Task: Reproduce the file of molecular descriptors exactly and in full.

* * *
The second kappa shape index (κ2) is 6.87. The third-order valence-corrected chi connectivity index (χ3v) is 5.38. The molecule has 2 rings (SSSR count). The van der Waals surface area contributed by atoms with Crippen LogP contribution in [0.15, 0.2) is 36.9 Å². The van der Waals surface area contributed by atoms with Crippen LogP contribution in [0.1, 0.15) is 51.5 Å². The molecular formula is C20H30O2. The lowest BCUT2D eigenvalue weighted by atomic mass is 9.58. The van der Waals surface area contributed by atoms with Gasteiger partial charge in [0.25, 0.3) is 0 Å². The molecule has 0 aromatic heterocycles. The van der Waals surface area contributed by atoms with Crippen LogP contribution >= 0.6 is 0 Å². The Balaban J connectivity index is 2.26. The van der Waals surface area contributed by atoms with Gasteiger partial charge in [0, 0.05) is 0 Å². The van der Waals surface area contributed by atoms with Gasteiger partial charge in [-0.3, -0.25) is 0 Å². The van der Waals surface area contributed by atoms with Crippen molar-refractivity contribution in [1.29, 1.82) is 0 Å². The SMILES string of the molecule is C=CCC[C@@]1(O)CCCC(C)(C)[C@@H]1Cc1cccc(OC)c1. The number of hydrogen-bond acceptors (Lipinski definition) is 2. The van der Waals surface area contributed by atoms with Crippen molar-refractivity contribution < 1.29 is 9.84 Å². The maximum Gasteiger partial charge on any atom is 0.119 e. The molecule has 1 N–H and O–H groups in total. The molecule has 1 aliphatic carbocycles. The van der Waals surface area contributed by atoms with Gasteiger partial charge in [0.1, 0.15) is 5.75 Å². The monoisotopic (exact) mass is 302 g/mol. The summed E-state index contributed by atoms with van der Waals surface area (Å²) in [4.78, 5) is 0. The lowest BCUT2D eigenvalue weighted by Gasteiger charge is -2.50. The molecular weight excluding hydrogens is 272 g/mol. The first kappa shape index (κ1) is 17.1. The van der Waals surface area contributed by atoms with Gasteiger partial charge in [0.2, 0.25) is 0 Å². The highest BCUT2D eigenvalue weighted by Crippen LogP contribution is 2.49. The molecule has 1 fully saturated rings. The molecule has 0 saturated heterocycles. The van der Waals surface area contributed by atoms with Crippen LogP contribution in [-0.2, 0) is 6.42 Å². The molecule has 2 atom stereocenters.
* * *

The second kappa shape index (κ2) is 6.87. The third-order valence-corrected chi connectivity index (χ3v) is 5.38. The molecule has 2 rings (SSSR count). The van der Waals surface area contributed by atoms with Crippen LogP contribution in [0.15, 0.2) is 36.9 Å². The van der Waals surface area contributed by atoms with Crippen LogP contribution in [0.1, 0.15) is 51.5 Å². The molecular formula is C20H30O2. The lowest BCUT2D eigenvalue weighted by atomic mass is 9.58. The van der Waals surface area contributed by atoms with Gasteiger partial charge in [0.25, 0.3) is 0 Å². The molecule has 0 aromatic heterocycles. The van der Waals surface area contributed by atoms with Crippen LogP contribution >= 0.6 is 0 Å². The Balaban J connectivity index is 2.26. The van der Waals surface area contributed by atoms with Gasteiger partial charge in [0, 0.05) is 0 Å². The van der Waals surface area contributed by atoms with Gasteiger partial charge in [-0.3, -0.25) is 0 Å². The van der Waals surface area contributed by atoms with Crippen molar-refractivity contribution in [1.29, 1.82) is 0 Å². The SMILES string of the molecule is C=CCC[C@@]1(O)CCCC(C)(C)[C@@H]1Cc1cccc(OC)c1. The number of hydrogen-bond acceptors (Lipinski definition) is 2. The van der Waals surface area contributed by atoms with Crippen molar-refractivity contribution < 1.29 is 9.84 Å². The maximum Gasteiger partial charge on any atom is 0.119 e. The molecule has 1 N–H and O–H groups in total. The molecule has 1 aliphatic carbocycles. The van der Waals surface area contributed by atoms with Gasteiger partial charge in [0.1, 0.15) is 5.75 Å². The monoisotopic (exact) mass is 302 g/mol. The summed E-state index contributed by atoms with van der Waals surface area (Å²) in [4.78, 5) is 0. The lowest BCUT2D eigenvalue weighted by Gasteiger charge is -2.50. The molecular weight excluding hydrogens is 272 g/mol. The first kappa shape index (κ1) is 17.1. The van der Waals surface area contributed by atoms with Gasteiger partial charge in [0.2, 0.25) is 0 Å². The highest BCUT2D eigenvalue weighted by Crippen LogP contribution is 2.49. The molecule has 1 fully saturated rings. The molecule has 0 saturated heterocycles. The van der Waals surface area contributed by atoms with Crippen LogP contribution in [-0.2, 0) is 6.42 Å². The molecule has 2 atom stereocenters.